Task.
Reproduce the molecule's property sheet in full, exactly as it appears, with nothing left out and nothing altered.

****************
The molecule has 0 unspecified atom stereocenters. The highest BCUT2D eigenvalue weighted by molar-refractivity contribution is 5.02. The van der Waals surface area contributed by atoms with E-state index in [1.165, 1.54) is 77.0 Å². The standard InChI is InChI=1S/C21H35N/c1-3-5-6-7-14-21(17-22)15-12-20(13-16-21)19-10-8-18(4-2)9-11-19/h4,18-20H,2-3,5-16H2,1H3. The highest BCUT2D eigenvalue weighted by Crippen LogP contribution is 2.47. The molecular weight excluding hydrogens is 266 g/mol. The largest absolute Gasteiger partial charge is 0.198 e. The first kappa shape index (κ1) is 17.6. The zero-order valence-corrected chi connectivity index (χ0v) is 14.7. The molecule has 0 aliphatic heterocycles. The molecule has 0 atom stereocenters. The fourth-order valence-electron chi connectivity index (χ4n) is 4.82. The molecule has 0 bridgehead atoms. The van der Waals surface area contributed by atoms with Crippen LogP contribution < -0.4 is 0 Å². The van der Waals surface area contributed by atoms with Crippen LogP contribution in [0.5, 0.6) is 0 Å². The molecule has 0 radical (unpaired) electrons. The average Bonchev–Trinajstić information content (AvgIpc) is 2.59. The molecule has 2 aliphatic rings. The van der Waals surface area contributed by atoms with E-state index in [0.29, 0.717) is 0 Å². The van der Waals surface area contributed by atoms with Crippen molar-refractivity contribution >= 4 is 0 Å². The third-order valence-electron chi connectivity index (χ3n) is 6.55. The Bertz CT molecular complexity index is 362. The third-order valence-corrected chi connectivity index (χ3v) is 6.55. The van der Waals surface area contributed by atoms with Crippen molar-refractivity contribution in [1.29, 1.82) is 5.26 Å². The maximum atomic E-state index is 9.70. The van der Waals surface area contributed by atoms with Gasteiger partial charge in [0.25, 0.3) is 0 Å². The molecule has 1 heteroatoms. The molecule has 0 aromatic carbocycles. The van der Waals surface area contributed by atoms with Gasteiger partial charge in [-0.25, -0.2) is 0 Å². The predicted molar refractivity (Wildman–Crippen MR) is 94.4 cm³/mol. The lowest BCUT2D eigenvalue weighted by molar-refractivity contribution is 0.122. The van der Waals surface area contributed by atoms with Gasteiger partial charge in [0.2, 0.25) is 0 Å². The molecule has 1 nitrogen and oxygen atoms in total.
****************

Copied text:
The molecule has 0 unspecified atom stereocenters. The highest BCUT2D eigenvalue weighted by molar-refractivity contribution is 5.02. The van der Waals surface area contributed by atoms with E-state index in [1.165, 1.54) is 77.0 Å². The standard InChI is InChI=1S/C21H35N/c1-3-5-6-7-14-21(17-22)15-12-20(13-16-21)19-10-8-18(4-2)9-11-19/h4,18-20H,2-3,5-16H2,1H3. The highest BCUT2D eigenvalue weighted by Crippen LogP contribution is 2.47. The molecular weight excluding hydrogens is 266 g/mol. The largest absolute Gasteiger partial charge is 0.198 e. The first kappa shape index (κ1) is 17.6. The zero-order valence-corrected chi connectivity index (χ0v) is 14.7. The molecule has 0 aliphatic heterocycles. The molecule has 0 atom stereocenters. The fourth-order valence-electron chi connectivity index (χ4n) is 4.82. The molecule has 0 bridgehead atoms. The van der Waals surface area contributed by atoms with Crippen LogP contribution < -0.4 is 0 Å². The van der Waals surface area contributed by atoms with Crippen LogP contribution in [0.5, 0.6) is 0 Å². The molecule has 0 radical (unpaired) electrons. The average Bonchev–Trinajstić information content (AvgIpc) is 2.59. The molecule has 2 aliphatic rings. The van der Waals surface area contributed by atoms with E-state index in [0.29, 0.717) is 0 Å². The van der Waals surface area contributed by atoms with Crippen molar-refractivity contribution >= 4 is 0 Å². The third-order valence-electron chi connectivity index (χ3n) is 6.55. The Bertz CT molecular complexity index is 362. The third-order valence-corrected chi connectivity index (χ3v) is 6.55. The van der Waals surface area contributed by atoms with Crippen molar-refractivity contribution in [1.29, 1.82) is 5.26 Å². The maximum atomic E-state index is 9.70. The van der Waals surface area contributed by atoms with Gasteiger partial charge in [0.25, 0.3) is 0 Å². The molecule has 1 heteroatoms. The molecule has 0 aromatic carbocycles. The van der Waals surface area contributed by atoms with Gasteiger partial charge in [-0.25, -0.2) is 0 Å². The predicted molar refractivity (Wildman–Crippen MR) is 94.4 cm³/mol. The lowest BCUT2D eigenvalue weighted by molar-refractivity contribution is 0.122. The van der Waals surface area contributed by atoms with Gasteiger partial charge in [0.2, 0.25) is 0 Å². The molecule has 1 nitrogen and oxygen atoms in total.